Erlikosaurus

Erlikosaurus andrewsi, a therizinosaur from the Late Cretaceous of Mongolia (~90 mya).

Named after Erlik, the Turko-Mongolian god of death, it’s only known from partial remains – but it was the first therizinosaur ever found with a preserved skull, helping to fill in some of our knowledge of these oddball dinosaurs’ anatomy.

It was closely related to Therizinosaurus, but was only about half the size, estimated to have measured around 4-5m long (13′-16’4″). It would have had a toothless beak at the front of its jaws, an adaption for a herbivorous diet, along with long claws on its hands and a coat of fluffy down-like feathers. I’ve also given it some longer quill-like feathers here, similar to those known in Beipiaosaurus.

Halszkaraptor

Halszkaraptor escuilliei, a dromaeosaurid (“raptor”) dinosaur from the Late Cretaceous of Mongolia (~75-71 mya). It’s known from a single near-complete skeleton and would have been about the size of a modern mallard duck, around 60cm long (2′).

It had some very odd features for a raptor, with many small sharp backwards-pointing teeth, crocodile-like sensory pits on its snout, a long flexible neck, small flipper-like arms, a relatively short tail, and a more upright body posture than its other relatives. All these traits together suggest it may have been semi-aquatic, which is a pretty big deal since the only other group of non-avian dinosaurs known to have developed adaptations for life in the water were the spinosaurids.

The fossil was originally illegally excavated by fossil poachers and was owned by private collectors for several years, but it has now been returned to science and is due to be repatriated to Mongolia. With its odd anatomy and the exact origin of the specimen being unknown, there’s some skepticism about whether Halszkaraptor represents a genuine animal or an elaborate fake chimera – but synchrotron scans of the fossil and its similarity to previously-discovered more fragmentary short-armed raptors like Mahakala suggest that it is real, and it really is that weird.

Utahraptor

Utahraptor ostrommaysorum lived during the Early Cretaceous (~130-124 mya) in Utah, USA, and was the largest known dromaeosaurid. Reaching lengths of around 6m long (20′), it’s often compared in size to the fictional raptors of Jurassic Park.

Recent discoveries show it had some weird proportions compared to its relatives – a thick stocky body, chunky legs, smaller arms, a shorter and more flexible tail, and a large deep skull with an oddly curved lower jaw.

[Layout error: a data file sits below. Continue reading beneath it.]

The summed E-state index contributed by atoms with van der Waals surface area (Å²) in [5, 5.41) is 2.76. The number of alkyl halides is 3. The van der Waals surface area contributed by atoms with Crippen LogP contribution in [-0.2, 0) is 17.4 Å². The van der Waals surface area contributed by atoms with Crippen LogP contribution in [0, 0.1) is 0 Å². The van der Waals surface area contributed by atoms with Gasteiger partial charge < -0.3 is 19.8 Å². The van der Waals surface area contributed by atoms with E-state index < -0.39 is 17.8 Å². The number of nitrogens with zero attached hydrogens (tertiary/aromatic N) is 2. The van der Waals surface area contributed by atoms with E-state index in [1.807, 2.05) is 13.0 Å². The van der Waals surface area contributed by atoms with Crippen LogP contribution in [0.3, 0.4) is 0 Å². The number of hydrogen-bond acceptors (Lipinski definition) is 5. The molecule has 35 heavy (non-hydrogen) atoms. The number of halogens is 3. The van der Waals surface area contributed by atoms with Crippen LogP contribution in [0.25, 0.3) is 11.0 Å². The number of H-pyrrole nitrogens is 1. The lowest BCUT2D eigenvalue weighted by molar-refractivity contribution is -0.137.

But we still don’t know very much about it… yet.

There’s a huge slab of rock full of Utahraptor fossils just waiting to be extracted and studied. There are at least six raptors in there ranging from babies to adults, hinting at the presence of a family group or even pack hunting behavior, and potentially other animals and new discoveries too – but the main roadblock for this project is lack of funding.

The paleontologists involved have turned to crowdfunding to attempt to raise enough money for essential equipment and the services of a professional fossil preparator, but they’re still only at about 10% of their goal.

So this first week of April is #UtahraptorWeek in the paleontology community, raising awareness of this fascinating giant raptor and how close we are to finding out so much more about it. Spread the word, and if you’re able to please consider helping out the Utahraptor Project on GoFundMe.

Unsolved Paleo Mysteries Month #13 – The Case of the Absent Archaeopteryx

One of the most famous of all fossil organisms, and a classic example of a transitional form, Archaeopteryx is currently known from 12 body fossil specimens.

Except one of them is missing.

The Maxberg specimen was part of the private collection of Eduard Opitsch, the owner of the Bavarian quarry where it was originally discovered in 1956. Despite being partially disintegrated, and missing its head and tail, it was still an immensely important discovery – at the time, it was only the third recognized Archaeopteryx ever found.

After briefly attempting to sell the new Archaeopteryx, Opitsch eventually allowed it to be held at the local Maxberg Museum. In 1974 he permitted casts to be made from it – but then suddenly removed it from public display and refused all further requests to access or study it.

(This may have been a reaction to the 1973 announcement of the more complete Eichstätt specimen. Opitsch, who was described as having “a difficult personality”, became increasingly defensive about the fossil, seeming to feel this new discovery was getting more attention and was deliberately devaluing his own.)

From then on the Maxberg specimen was lost to science.

When Opitsch died in 1991 his heir attempted to locate the fossil – it was rumored to be kept under his bed – but it was nowhere to be found. There’s some speculation that he was buried with it, literally taking his prized Archaeopteryx to the grave as a final act of spite. Another possibility is that it was stolen and sold in secret, perhaps to this day hidden away in a wealthy owner’s private collection.

It’s been missing for over 25 years, but there’s still lingering hope that the missing Maxberg specimen will one day resurface.

For now, though, all we have left are a few casts, photographs, and x-rays.